BestMark News

Airlines and travel agents need mystery shoppers, too

Mystery shoppers with a great deal of travel experience may want to think about taking jobs reviewing agencies or airlines.

GfK recently conducted a poll for The Street and found that despite airline loyalty programs, 63 percent of Americans do not prefer one airline over another. Only 5 percent take frequent flier miles into account when booking a flight, even though these frequent flier miles are the basis of many airline loyalty programs. The results also showed that 63 percent of respondents were annoyed by impolite flight attendants and 64 percent complained about the painful seats.

The Telegraph reported that some airlines, like British Airways, have invested in the services of mystery shoppers to make sure operations are up to company standards and customers leave satisfied. Frank van der Post, the consumer boss for the airline, decreed that mystery shoppers report on their experience so BA can perform at optimum levels.

If participating as a plane passenger on a mystery shop, it's important to take into account everything from the gate attendants to luggage prices to flight crew and meal service. To increase customer loyalty, these airlines will need to know where they can improve upon even the slightest detail. As with any good job report, describing an experience in terms of all five senses will provide the company with a well-rounded idea of the work that needs to be done.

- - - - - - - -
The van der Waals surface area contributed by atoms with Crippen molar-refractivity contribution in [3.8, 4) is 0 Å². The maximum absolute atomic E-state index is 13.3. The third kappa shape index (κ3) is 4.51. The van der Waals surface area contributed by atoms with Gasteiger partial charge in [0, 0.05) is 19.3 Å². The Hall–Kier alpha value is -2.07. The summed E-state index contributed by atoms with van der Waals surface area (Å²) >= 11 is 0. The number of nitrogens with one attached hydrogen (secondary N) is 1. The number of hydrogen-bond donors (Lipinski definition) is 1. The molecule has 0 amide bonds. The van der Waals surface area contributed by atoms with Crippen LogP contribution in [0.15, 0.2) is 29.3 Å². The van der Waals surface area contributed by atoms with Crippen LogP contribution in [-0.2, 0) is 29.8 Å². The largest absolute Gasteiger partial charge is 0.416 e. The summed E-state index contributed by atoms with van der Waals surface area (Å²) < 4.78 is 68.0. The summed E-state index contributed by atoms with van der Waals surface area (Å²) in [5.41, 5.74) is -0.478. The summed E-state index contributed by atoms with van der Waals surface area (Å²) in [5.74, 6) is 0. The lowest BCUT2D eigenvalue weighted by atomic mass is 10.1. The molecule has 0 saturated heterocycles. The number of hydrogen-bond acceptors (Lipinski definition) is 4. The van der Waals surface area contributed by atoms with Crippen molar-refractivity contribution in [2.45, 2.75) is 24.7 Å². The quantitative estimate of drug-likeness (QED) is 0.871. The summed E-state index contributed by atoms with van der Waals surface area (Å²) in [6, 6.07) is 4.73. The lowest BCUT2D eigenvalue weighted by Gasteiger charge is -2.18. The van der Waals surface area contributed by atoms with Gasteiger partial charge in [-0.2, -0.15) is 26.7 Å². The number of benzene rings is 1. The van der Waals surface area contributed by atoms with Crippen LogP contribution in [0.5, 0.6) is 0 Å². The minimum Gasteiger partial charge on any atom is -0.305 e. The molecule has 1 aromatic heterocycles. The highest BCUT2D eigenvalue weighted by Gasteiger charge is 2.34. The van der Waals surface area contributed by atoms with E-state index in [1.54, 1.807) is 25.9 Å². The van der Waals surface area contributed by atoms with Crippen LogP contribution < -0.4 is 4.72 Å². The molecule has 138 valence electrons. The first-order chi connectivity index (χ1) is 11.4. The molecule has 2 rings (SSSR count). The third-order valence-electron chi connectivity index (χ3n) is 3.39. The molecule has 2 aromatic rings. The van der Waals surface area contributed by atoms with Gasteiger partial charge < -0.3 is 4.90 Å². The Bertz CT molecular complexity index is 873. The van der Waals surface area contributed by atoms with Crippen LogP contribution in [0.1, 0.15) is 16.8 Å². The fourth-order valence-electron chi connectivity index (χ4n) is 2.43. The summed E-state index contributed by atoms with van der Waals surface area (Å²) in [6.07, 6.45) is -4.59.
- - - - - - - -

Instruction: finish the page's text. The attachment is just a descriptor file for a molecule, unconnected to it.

The GfK survey also mentioned that 23 percent of participants admitted to making a complaint to an airline. From that group, 60 percent were happy with the result. This is a crucial part of travel assessment, and it can be the determining factor for a customer deciding on airline loyalty.

Travel agencies
Mystery shoppers may even find themselves planning a trip in front of a travel agent on a job. Travel Weekly stated that with 70 percent of travelers conducting their own research on trips, agents need to make a stronger connection to earn business. They should be asking customers two main questions during a potential sales interaction:

  1. "How much time have you got today?"
  2. "What research have you done already?"

If you are a mystery shopper and questions like these do not arise almost right away in the conversation, make a note of it. These are tools agents should use to create an open dialogue and trust.

Though airline and travel agent mystery shopping gigs may be less common, they are no less important and require the same amount of dedication as any other shop.